Senator Frank Lautenberg Dies at 89


Frank Lautenberg, a self-made multimillionaire businessman who became a leading liberal in the U.S. Senate and championed smoking bans, gun control, airline safety and rail transportation, died on Monday at 89, an aide said.

Lautenberg, who was the Senate’s last surviving World War II veteran, died from complications of viral pneumonia, the aide said. His office said in February 2010 that he had been diagnosed with cancer and would have chemotherapy and that June he said he had recovered completely.

A co-founder, former chairman and chief executive of the payroll services company Automatic Data Processing, he was elected as a Democrat by New Jersey voters to five six-year terms in the Senate.

He was first elected in 1982, running after incumbent Democrat Harrison Williams quit in a bribery scandal.

Lautenberg retired from the Senate in 2000, saying he was tired of chasing campaign contributions. But in 2002 he came out of political retirement at age 78, filling the seat of Robert Torricelli who dropped his re-election bid amid corruption charges involving improper gifts from a businessman.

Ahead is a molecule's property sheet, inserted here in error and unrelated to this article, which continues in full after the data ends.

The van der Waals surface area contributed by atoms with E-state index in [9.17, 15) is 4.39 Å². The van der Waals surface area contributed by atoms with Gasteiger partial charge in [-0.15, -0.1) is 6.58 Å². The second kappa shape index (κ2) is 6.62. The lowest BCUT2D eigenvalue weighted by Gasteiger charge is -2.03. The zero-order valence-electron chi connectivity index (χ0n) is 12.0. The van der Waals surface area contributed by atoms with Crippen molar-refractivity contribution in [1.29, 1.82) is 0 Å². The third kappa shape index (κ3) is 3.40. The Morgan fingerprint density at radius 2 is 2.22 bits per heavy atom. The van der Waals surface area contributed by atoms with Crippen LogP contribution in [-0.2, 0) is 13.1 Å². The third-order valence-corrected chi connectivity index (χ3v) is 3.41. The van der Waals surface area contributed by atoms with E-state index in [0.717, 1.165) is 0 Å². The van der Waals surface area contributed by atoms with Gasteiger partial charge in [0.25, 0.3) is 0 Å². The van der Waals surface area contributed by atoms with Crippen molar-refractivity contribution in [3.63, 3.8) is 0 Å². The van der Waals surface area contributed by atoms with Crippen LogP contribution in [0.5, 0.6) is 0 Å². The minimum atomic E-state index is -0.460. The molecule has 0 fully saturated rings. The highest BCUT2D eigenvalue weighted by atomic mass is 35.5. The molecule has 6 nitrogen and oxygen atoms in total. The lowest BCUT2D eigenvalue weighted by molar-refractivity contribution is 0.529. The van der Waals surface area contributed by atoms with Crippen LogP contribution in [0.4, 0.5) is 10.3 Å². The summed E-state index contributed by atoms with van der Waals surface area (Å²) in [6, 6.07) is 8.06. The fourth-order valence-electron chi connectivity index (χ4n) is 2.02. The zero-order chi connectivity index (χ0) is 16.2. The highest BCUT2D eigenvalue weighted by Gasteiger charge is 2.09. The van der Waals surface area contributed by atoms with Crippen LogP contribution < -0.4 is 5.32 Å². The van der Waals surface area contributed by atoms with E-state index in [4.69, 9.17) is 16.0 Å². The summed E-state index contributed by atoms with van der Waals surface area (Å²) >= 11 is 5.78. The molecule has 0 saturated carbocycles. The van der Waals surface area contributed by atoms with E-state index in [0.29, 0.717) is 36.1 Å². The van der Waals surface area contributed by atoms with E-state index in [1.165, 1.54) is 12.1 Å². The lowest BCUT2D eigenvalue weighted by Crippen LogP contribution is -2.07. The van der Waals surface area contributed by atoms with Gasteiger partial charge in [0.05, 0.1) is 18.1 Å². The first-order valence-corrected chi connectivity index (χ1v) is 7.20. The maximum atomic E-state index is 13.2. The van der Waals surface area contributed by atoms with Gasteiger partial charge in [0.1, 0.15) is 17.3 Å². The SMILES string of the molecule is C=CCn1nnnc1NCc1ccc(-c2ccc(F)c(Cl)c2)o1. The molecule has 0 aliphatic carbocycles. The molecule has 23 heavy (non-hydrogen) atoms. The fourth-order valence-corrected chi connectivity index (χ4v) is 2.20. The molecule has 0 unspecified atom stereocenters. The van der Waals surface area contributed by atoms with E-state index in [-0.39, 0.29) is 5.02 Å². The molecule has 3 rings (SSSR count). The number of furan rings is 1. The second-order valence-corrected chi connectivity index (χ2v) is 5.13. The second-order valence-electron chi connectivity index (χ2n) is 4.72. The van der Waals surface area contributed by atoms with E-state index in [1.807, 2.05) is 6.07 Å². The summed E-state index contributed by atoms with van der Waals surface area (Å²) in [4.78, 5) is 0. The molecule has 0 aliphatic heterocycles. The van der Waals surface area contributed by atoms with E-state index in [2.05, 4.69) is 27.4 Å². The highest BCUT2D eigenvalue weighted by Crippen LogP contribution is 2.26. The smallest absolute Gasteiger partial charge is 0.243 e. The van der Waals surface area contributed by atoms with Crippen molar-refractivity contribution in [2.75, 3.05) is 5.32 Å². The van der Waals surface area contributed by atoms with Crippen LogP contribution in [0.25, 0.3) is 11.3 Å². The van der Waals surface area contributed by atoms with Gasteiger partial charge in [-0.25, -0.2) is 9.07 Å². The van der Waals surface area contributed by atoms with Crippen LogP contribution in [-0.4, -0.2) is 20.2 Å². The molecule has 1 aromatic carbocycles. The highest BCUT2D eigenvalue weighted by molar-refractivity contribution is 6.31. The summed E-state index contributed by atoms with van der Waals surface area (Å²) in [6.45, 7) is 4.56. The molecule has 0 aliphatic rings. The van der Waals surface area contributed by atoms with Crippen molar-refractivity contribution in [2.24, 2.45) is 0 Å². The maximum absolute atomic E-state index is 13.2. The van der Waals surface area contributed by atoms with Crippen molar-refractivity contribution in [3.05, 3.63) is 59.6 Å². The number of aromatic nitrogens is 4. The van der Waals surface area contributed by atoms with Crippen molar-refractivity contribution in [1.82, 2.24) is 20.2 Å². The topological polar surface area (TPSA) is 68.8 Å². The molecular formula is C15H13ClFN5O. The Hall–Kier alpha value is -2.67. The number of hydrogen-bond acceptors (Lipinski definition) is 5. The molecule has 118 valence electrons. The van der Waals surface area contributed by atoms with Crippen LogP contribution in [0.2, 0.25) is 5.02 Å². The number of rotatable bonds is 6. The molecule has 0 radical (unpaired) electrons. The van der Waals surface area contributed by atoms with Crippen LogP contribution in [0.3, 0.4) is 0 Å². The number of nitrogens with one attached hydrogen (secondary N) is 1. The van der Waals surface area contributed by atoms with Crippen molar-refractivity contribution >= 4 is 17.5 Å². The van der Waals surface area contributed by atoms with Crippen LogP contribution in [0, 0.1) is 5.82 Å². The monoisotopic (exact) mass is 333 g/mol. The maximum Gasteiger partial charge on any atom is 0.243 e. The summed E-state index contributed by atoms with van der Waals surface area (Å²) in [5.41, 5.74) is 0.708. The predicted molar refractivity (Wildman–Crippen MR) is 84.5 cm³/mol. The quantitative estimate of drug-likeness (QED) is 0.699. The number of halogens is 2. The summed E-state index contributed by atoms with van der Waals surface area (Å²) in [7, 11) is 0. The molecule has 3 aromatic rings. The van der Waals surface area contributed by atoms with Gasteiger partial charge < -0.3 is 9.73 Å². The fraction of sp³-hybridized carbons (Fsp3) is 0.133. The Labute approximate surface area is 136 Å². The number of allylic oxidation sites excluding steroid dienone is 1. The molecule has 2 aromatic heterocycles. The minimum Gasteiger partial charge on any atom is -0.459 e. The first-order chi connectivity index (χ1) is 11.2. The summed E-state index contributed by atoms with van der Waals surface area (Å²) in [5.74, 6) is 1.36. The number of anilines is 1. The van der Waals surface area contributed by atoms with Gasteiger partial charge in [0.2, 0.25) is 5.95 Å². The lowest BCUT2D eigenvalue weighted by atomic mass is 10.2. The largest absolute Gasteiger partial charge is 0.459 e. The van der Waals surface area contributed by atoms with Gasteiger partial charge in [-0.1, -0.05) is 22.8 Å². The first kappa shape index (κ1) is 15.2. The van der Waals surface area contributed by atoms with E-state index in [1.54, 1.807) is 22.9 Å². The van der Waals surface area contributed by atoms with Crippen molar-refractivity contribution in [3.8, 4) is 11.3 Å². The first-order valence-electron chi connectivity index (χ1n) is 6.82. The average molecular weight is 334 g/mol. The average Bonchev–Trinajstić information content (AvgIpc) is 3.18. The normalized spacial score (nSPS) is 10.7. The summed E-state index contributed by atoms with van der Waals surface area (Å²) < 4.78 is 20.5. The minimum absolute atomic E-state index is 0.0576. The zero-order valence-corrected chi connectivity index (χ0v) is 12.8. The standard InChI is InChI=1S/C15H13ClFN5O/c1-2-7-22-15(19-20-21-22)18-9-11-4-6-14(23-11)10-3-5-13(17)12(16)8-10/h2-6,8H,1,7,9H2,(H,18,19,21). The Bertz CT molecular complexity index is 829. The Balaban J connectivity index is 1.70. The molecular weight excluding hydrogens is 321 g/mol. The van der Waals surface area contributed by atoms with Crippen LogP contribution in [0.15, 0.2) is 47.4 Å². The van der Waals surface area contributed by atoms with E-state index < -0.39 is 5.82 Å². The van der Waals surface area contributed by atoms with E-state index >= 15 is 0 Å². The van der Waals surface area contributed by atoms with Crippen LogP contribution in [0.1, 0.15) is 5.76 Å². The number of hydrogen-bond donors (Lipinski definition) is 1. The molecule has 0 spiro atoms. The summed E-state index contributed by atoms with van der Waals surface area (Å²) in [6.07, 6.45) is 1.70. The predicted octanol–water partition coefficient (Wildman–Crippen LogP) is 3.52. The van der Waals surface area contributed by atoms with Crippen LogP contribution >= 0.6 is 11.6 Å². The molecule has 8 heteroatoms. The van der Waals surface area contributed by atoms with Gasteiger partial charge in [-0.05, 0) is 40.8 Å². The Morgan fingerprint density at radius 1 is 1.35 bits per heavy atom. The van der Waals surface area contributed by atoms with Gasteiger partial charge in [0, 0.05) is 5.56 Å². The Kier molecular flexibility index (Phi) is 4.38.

Lautenberg was re-elected in 2008 at age 84.

“Almost as soon as I announced my retirement I had pangs of regret,” Lautenberg told The New York Times in 2002. “There’s an old Irish saying that describes my philosophy well: ‘To rest is to rot.'”

Lautenberg had numerous legislative accomplishments. A former smoker, he convinced Congress to bar smoking on domestic airline flights and in federal buildings. He was a strong supporter of gun control and author of a 1996 law prohibiting people convicted of domestic abuse from having guns.

For years a leader on transportation subcommittees, Lautenberg obtained funds for Amtrak, the national passenger railroad, and for New Jersey’s commuter railroad to enable it to expand its network. A key rail station on the Northeast Corridor rail line was named in his honor.

He wrote the law that required U.S. states to set 21 as the drinking age as a condition of getting federal highway aid, a move he said had saved tens of thousands of lives.

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